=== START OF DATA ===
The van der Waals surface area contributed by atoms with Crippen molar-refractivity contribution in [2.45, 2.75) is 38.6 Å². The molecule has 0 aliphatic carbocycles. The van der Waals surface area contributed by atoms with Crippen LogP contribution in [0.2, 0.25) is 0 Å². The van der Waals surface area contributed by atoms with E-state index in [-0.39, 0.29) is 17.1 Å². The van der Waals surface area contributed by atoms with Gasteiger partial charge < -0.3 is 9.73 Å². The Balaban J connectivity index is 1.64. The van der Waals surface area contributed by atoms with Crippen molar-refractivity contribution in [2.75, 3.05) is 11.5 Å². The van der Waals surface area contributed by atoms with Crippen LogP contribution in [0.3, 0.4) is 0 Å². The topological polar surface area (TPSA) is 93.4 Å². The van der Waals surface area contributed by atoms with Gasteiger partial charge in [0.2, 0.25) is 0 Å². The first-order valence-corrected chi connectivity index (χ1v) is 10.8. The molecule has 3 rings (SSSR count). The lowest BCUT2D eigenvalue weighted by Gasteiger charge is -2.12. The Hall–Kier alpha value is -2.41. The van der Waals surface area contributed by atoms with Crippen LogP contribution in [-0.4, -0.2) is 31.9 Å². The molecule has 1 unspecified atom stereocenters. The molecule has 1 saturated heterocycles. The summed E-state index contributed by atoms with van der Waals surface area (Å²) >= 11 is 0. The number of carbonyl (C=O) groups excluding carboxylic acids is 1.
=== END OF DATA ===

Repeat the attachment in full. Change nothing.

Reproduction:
The van der Waals surface area contributed by atoms with Crippen molar-refractivity contribution in [2.45, 2.75) is 38.6 Å². The molecule has 0 aliphatic carbocycles. The van der Waals surface area contributed by atoms with Crippen LogP contribution in [0.2, 0.25) is 0 Å². The van der Waals surface area contributed by atoms with E-state index in [-0.39, 0.29) is 17.1 Å². The van der Waals surface area contributed by atoms with Gasteiger partial charge < -0.3 is 9.73 Å². The Balaban J connectivity index is 1.64. The van der Waals surface area contributed by atoms with Crippen molar-refractivity contribution in [2.75, 3.05) is 11.5 Å². The van der Waals surface area contributed by atoms with Crippen LogP contribution in [0.3, 0.4) is 0 Å². The topological polar surface area (TPSA) is 93.4 Å². The van der Waals surface area contributed by atoms with Gasteiger partial charge in [0.2, 0.25) is 0 Å². The first-order valence-corrected chi connectivity index (χ1v) is 10.8. The molecule has 3 rings (SSSR count). The lowest BCUT2D eigenvalue weighted by Gasteiger charge is -2.12. The Hall–Kier alpha value is -2.41. The van der Waals surface area contributed by atoms with Crippen LogP contribution in [-0.4, -0.2) is 31.9 Å². The molecule has 1 unspecified atom stereocenters. The molecule has 1 saturated heterocycles. The summed E-state index contributed by atoms with van der Waals surface area (Å²) >= 11 is 0. The number of carbonyl (C=O) groups excluding carboxylic acids is 1.